previous next


Troglodytice comes next, by the ancients called Midoë, and by some Michoë; here is Mount Pentedactylos, some islands called Stenæ Deiræ,1 the Halonnesi,2 a group of islands not less in number, Cardamine, and Topazos,3 which last has given its name to the precious stone so called. The gulf is full of islands; those known as Mareu are supplied with fresh water, those called Erenos, are without it; these were ruled by governors4 appointed by the kings. In the interior are the Candei, also called Ophiophagi, a people in the habit of eating serpents; there is no region in existence more productive of them.

Juba, who appears to have investigated all these matters with the greatest diligence, has omitted, in his description of these regions—unless, indeed, it be an error in the copying—another place called Berenice and surnamed Panchrysos,5 as also a third surnamed Epidires,6 and remarkable for the peculiarity of its site; for it lies on a long projecting neck of land, at the spot where the Straits at the mouth of the Red Sea separate the coast of Africa from Arabia by a distance of seven miles only: here too is the island of Cytis,7 which also produces the topaz.

Beyond this are forests, in which is Ptolemais,8 built by Philadelphus for the chase of the elephant, and thence called Epitheras,9 situate near Lake Monoleus. This is the same region that has been already mentioned by us in the Second Book,10 and in which, during forty-five days before the summer solstice and for as many after, there is no shadow at the sixth hour, and during the other hours of the day it falls to the south; while at other times it falls to the north; whereas at the Berenice of which we first11 made mention, on the day of the summer solstice the shadow totally disappears at the sixth hour, but no other unusual phænomenon is observed. That place is situate at a distance of six hundred and two miles from Ptolemais, which has thus become the subject of a remarkable theory, and has promoted the exercise of a spirit of the most profound investigation; for it was at this spot that the extent of the earth was first ascertained, it being the fact that Erastosthenes, beginning at this place by the accurate calculation of the length of the shadow, was enabled to determine with exactness the dimensions of the earth.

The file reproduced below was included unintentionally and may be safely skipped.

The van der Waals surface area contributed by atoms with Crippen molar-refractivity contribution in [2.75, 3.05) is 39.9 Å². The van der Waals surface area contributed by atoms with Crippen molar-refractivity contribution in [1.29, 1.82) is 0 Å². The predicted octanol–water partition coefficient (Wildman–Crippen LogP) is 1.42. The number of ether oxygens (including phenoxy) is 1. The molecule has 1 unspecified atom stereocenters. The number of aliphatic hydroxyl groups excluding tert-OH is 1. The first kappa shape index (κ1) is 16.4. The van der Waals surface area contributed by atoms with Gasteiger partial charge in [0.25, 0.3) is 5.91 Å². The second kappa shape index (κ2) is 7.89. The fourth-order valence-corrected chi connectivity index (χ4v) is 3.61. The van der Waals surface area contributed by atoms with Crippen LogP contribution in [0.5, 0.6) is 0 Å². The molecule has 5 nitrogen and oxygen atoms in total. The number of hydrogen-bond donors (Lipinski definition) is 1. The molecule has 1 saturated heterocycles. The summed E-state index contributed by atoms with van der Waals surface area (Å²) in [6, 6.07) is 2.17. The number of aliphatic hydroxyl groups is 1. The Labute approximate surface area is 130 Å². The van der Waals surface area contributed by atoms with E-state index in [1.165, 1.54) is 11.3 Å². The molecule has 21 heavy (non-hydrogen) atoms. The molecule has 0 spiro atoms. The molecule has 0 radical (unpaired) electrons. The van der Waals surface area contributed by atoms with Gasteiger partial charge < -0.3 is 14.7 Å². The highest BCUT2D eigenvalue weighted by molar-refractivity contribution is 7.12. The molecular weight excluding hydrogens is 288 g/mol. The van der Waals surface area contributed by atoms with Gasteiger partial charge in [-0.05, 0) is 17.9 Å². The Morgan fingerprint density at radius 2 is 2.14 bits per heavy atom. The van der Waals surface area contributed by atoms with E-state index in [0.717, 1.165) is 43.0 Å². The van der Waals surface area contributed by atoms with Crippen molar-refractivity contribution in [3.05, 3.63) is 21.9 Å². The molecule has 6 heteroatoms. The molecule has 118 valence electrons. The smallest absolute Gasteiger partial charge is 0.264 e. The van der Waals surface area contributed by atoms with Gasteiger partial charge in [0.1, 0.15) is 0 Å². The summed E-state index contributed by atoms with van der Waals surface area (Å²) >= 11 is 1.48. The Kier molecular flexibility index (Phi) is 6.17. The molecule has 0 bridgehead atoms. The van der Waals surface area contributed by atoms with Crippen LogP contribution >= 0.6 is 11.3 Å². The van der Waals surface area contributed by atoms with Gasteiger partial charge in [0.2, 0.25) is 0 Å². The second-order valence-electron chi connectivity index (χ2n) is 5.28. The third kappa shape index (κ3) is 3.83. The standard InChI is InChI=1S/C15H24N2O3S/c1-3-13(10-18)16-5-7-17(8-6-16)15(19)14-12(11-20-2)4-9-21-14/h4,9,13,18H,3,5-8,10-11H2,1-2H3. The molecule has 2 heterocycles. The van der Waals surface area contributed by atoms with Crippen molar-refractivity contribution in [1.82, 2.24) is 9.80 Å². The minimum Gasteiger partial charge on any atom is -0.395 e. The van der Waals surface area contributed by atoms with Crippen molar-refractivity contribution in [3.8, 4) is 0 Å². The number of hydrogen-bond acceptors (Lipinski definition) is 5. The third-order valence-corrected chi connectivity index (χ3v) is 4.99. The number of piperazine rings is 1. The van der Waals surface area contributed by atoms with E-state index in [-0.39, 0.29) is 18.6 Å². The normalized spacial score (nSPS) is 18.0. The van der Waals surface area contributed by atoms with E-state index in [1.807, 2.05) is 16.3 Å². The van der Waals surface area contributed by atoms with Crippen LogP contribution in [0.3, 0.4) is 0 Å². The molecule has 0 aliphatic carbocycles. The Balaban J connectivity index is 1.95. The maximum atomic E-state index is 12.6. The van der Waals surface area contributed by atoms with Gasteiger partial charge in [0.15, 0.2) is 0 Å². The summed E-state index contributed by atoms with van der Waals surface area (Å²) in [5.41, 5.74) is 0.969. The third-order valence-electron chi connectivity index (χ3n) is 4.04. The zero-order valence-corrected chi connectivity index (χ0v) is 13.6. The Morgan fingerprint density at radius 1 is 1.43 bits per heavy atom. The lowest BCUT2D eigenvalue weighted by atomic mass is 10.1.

After passing this place we come to the Azanian12 Sea, a promontory by some writers called Hispalus, Lake Mandalum, and the island of Colocasitis, with many others lying out in the main sea, upon which multitudes of turtles are found. We then come to the town of Suche, the island of Daphnidis,13 and the town of the Adulitæ,14 a place founded by Egyptian runaway slaves. This is the principal mart for the Troglodyte, as also for the people of Æthiopia: it is distant from Ptolemais five days' sail. To this place they bring ivory in large quantities, horns of the rhinoceros, hides of the hippopotamus, tortoise-shell, sphingiæ,15 and slaves. Beyond the Æthiopian Aroteræ are the islands known by the name of Aliæu,16 as also those of Bacchias, Antibacchias, and Stratioton. After passing these, on the coast of Æthiopia, there is a gulf which remains unexplored still; a circumstance the more to be wondered at, seeing that merchants have pursued their investigations to a greater distance than this. We then come to a promontory, upon which there is a spring called Cucios,17 much resorted to by mariners. Beyond it is the Port of Isis, distant ten days' rowing from the town of the Adulitæ: myrrh is brought to this port by the Troglodytæ. The two islands before the harbour are called Pseudepylæ,18 and those in it, the same in number, are known as Pylæ;19 upon one of these there are some stone columns inscribed with unknown characters. Beyond these is the Gulf of Abalites, the island of Diodorus,20 and other desert islands; also, on the mainland, a succession of deserts, and then the town of Gaza, and the promontory and port of Mossylum,21 to the latter of which cinnamon is brought for exportation: it was thus far that Sesostris led22 his army.